No. 343 NAI DT S5715

Memorandum from Joseph P. Walshe to Diarmuid O'Hegarty (Dublin)

Dublin, 17 February 1930

The subjects to be discussed at the First Conference for the Codification of International Law are as follows:-

(1) Nationality;
(2) Territorial Waters; and
(3) Responsibility of States for damage done in their territory to the persons and property of foreigners.

We have a special interest in any proposal to codify international law on the subject of nationality. The introduction of a Citizenship Bill into the Oireachtas cannot be very much longer delayed, having regard to the Report of the London Conference of last year, which has just been published. At the Imperial Conference of 1926 we suggested that a number of the nationality questions then considered should be postponed until the Codification Conference, now to be held, had completed its labours. We are vitally interested in the question of the acquisition and loss of nationality and the right of each State to regulate such acquisition and loss, and that is the first question set for the Conference by the Preparatory Committee established by the Council of the League (Resolution of the 28th September, 1927) to prepare the ground. Amongst the other questions to be discussed are those relating to statelessness, dual nationality, and the effect of marriage and the dissolution of marriage upon nationality. We have already contributed to discussions in London on those subjects and taken a definite point of view. The whole question of the status of our nationals abroad is one of first rate importance, and the issues of diplomatic protection of nationals and the relationships between States with regard to nationality law concern us fundamentally at the present time. For that reason, an active and well-informed Irish Free State delegation would appear to be essential at the forthcoming Conference.

The territorial waters of the Irish Free State were the subject of an Inter-Departmental Inquiry here some years ago when a useful Report was prepared. Our chief interest in the subject of territorial waters generally is not, I think, concerned with a definition of the jurisdictional belt of the seas adjacent to the Irish Free State, but rather with the question of the coastal fisheries. All our fisheries are coastal and, in a memorandum prepared by the British in connection with the forthcoming Conference, it is suggested that as little as possible of the surface of the sea should be closed for fishery purposes during peace time. This proposal and a proposal in connection with the measurement of bays contained in the same memorandum raise issues of vital importance to the fishing industry of this country. These proposals are directly inimical to our interests, and very definite modifications would have to be moved if the British - as no doubt they will - should make them at the Codification Conference. The attendance of an officer of the Department of Fisheries at the conference, either as a delegate or an adviser, would be most desirable, as the questions to be discussed by the Territorial Waters Commission raise those special problems for us already referred to, with which only an expert who is familiar with our fisheries requirements and the geographical configuration of our coastline could adequately deal.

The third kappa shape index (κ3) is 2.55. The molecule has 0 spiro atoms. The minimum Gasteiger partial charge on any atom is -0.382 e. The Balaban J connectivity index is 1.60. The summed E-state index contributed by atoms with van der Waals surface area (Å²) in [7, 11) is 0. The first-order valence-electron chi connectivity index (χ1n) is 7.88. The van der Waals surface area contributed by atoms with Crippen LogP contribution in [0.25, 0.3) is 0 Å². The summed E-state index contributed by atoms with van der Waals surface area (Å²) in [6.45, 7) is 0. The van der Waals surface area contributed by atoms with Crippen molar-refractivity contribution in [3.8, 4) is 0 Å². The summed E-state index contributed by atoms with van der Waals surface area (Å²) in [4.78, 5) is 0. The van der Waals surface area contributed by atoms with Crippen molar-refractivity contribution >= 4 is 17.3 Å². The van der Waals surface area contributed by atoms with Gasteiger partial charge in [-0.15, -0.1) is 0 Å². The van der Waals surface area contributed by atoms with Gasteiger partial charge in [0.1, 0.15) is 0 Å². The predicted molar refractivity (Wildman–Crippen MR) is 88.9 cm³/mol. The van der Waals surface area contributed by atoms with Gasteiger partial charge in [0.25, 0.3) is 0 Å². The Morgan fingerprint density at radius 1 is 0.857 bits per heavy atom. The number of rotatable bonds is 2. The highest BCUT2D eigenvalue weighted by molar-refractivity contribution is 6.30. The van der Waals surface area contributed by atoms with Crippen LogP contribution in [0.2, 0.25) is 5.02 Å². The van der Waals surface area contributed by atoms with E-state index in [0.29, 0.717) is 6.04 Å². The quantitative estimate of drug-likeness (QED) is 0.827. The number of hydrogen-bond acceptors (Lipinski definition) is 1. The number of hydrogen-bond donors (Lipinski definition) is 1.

Our interest in the Responsibility of States for damage done in their territory to the persons and property of foreigners is largely, but by no means entirely, academic; but our becoming parties to any convention which the Conference may succeed in preparing would add to our international stature by emphasising that characteristic or note called Responsibility, which is so important a distinguishing feature of the full international person in the post-war organisation of the world. In this connection, it is relevant to observe that the entire question of the juridical basis of international responsibility will come up for discussion. 'It seems right,' says the Request for Information addressed to the Governments, 'to take as the point of departure the proposition that recognition of a political unit as a member of the community governed by international law indicates that the States by which it is recognised assume that such unit will conform to certain standards of organisation and behaviour, and will obey the standards and rules which in general govern the conduct of States'. And again: 'It will follow that (a) a political unit which declines to admit the obligation to conform to those standards and to obey these rules cannot claim to be considered as a Member of the community governed by international law'.

(Signed) J. P. Walshe

1 Document initialled at this point by John J. Hearne (J.J.H.).

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